New pay disclosures for execs on the way
Published: Wednesday, January 10, 2007 at 6:01 a.m.
Last Modified: Tuesday, January 9, 2007 at 11:32 p.m.
Investors will soon have a new scorecard designed to lay out in plain English just how much pay and perks are being lavished on top executives at public companies. If the goals of federal regulators are met, you won't need an MBA to decipher the numbers.
The new disclosures, in annual reports and proxy statements that will begin arriving later this month, will come closer than ever to a full accounting of total compensation for companies' top two executives and the next three highest-paid executives.
"The SEC, in a very short amount of time for a regulator, has pushed through very sweeping pay disclosures that, for the first time, will give investors a very clear picture of CEO pay," said Amy Borrus, deputy director of the Council of Institutional Investors. "The big picture is a very big win for investors."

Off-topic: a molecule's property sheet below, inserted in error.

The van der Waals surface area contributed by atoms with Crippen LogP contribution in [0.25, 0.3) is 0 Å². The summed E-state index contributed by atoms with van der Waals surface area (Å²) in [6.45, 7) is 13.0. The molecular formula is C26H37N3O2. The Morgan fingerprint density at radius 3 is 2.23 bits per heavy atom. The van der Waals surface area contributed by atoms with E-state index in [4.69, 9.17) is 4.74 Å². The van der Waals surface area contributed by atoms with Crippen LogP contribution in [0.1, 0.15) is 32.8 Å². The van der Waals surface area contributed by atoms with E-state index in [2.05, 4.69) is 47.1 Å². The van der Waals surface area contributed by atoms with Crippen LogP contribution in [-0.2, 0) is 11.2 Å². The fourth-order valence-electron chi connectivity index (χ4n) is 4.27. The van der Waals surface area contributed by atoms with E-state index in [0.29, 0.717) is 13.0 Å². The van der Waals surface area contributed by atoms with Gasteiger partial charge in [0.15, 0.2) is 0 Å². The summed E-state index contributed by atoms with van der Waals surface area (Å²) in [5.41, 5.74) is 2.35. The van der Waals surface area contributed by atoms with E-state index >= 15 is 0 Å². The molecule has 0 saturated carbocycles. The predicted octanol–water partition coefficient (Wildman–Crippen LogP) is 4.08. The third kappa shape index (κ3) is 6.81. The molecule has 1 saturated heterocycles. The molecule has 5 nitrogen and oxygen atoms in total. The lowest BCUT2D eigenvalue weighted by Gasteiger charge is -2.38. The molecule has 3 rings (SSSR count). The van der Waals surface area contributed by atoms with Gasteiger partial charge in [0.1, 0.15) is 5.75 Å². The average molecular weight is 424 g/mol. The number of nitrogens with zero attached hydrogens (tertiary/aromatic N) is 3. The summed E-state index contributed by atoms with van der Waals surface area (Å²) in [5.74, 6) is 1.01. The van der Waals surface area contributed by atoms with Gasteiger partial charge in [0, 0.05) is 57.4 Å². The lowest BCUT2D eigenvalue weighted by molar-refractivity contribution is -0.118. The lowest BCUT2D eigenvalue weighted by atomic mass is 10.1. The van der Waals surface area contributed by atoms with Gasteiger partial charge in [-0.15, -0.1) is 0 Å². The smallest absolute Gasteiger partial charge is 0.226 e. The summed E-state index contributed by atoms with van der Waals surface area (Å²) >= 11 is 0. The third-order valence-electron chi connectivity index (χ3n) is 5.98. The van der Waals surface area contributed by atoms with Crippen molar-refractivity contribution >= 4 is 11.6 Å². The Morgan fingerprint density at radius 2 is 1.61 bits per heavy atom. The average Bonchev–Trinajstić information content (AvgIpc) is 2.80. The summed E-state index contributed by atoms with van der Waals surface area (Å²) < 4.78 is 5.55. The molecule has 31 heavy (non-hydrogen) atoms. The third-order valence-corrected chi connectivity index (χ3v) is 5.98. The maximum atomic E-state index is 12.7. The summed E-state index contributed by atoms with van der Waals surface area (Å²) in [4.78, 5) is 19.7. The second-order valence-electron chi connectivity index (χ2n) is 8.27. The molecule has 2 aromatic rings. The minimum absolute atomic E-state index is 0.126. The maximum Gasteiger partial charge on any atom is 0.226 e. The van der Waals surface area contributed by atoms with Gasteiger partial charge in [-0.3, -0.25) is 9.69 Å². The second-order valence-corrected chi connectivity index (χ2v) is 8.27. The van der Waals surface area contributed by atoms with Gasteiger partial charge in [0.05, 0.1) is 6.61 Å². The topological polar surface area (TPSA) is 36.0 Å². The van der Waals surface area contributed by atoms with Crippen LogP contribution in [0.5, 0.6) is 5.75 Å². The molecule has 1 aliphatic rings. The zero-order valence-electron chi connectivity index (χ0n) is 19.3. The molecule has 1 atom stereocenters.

Investor anger over executive pay has spread from union activists to buttoned-down mutual fund trustees. The AFL-CIO singled out Home Depot Inc.'s CEO Bob Nardelli for loud criticism of his pay package, but almost all mutual funds in the $308.1 billion T. Rowe Price Group Inc. more quietly withheld their votes for the majority of Home Depot's 11 directors at the company's May annual meeting. On Jan. 3, Nardelli resigned abruptly — with a severance package worth roughly $210 million.
Investors wondering whether executives at their companies are getting similarly stratospheric pay have always been able to look for evidence in companies' annual reports and proxies. But key parts of the information often were buried in footnotes.
What will be new in the reports for public companies whose fiscal year ends after Dec. 15 are total figures that add up executives' annual salary, bonus, stock awards, stock option awards, other "incentive" compensation, changes in the value of the pension and all other compensation.